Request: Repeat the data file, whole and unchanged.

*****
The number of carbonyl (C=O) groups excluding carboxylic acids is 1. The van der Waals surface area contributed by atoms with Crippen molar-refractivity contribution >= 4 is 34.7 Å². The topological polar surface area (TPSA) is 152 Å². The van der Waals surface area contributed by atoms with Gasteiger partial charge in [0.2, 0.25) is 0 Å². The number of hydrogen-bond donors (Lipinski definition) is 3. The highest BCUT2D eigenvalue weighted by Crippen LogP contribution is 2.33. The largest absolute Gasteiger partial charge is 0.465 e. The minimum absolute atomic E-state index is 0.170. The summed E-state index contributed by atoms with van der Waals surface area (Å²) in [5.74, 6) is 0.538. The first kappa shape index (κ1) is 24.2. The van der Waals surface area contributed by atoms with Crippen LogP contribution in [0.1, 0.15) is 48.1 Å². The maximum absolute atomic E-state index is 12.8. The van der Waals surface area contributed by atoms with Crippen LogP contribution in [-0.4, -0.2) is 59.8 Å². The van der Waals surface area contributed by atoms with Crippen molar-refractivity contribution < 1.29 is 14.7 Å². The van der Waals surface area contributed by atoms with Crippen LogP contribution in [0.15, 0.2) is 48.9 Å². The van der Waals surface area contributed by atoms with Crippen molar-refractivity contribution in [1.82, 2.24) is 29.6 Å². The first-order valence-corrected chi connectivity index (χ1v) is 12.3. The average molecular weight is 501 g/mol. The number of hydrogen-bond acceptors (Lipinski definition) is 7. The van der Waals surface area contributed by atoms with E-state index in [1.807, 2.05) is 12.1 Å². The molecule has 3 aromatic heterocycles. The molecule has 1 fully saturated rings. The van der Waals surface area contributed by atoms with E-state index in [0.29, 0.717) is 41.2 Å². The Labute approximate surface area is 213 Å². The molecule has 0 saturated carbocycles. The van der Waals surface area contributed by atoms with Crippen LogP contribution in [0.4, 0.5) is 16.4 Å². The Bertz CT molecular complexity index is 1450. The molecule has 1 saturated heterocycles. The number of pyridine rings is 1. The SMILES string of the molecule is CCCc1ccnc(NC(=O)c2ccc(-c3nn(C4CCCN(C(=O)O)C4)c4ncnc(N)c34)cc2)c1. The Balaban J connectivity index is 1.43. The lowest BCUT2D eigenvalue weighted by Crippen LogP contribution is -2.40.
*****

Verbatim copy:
The number of carbonyl (C=O) groups excluding carboxylic acids is 1. The van der Waals surface area contributed by atoms with Crippen molar-refractivity contribution >= 4 is 34.7 Å². The topological polar surface area (TPSA) is 152 Å². The van der Waals surface area contributed by atoms with Gasteiger partial charge in [0.2, 0.25) is 0 Å². The number of hydrogen-bond donors (Lipinski definition) is 3. The highest BCUT2D eigenvalue weighted by Crippen LogP contribution is 2.33. The largest absolute Gasteiger partial charge is 0.465 e. The minimum absolute atomic E-state index is 0.170. The summed E-state index contributed by atoms with van der Waals surface area (Å²) in [5.74, 6) is 0.538. The first kappa shape index (κ1) is 24.2. The van der Waals surface area contributed by atoms with Crippen LogP contribution in [0.1, 0.15) is 48.1 Å². The maximum absolute atomic E-state index is 12.8. The van der Waals surface area contributed by atoms with Crippen LogP contribution in [-0.4, -0.2) is 59.8 Å². The van der Waals surface area contributed by atoms with Crippen molar-refractivity contribution < 1.29 is 14.7 Å². The van der Waals surface area contributed by atoms with Crippen LogP contribution in [0.15, 0.2) is 48.9 Å². The van der Waals surface area contributed by atoms with Crippen molar-refractivity contribution in [1.82, 2.24) is 29.6 Å². The first-order valence-corrected chi connectivity index (χ1v) is 12.3. The average molecular weight is 501 g/mol. The number of hydrogen-bond acceptors (Lipinski definition) is 7. The van der Waals surface area contributed by atoms with E-state index in [1.807, 2.05) is 12.1 Å². The molecule has 3 aromatic heterocycles. The molecule has 1 fully saturated rings. The van der Waals surface area contributed by atoms with E-state index in [0.29, 0.717) is 41.2 Å². The Labute approximate surface area is 213 Å². The molecule has 0 saturated carbocycles. The van der Waals surface area contributed by atoms with Crippen LogP contribution in [0.4, 0.5) is 16.4 Å². The Bertz CT molecular complexity index is 1450. The molecule has 1 saturated heterocycles. The number of pyridine rings is 1. The SMILES string of the molecule is CCCc1ccnc(NC(=O)c2ccc(-c3nn(C4CCCN(C(=O)O)C4)c4ncnc(N)c34)cc2)c1. The Balaban J connectivity index is 1.43. The lowest BCUT2D eigenvalue weighted by Crippen LogP contribution is -2.40.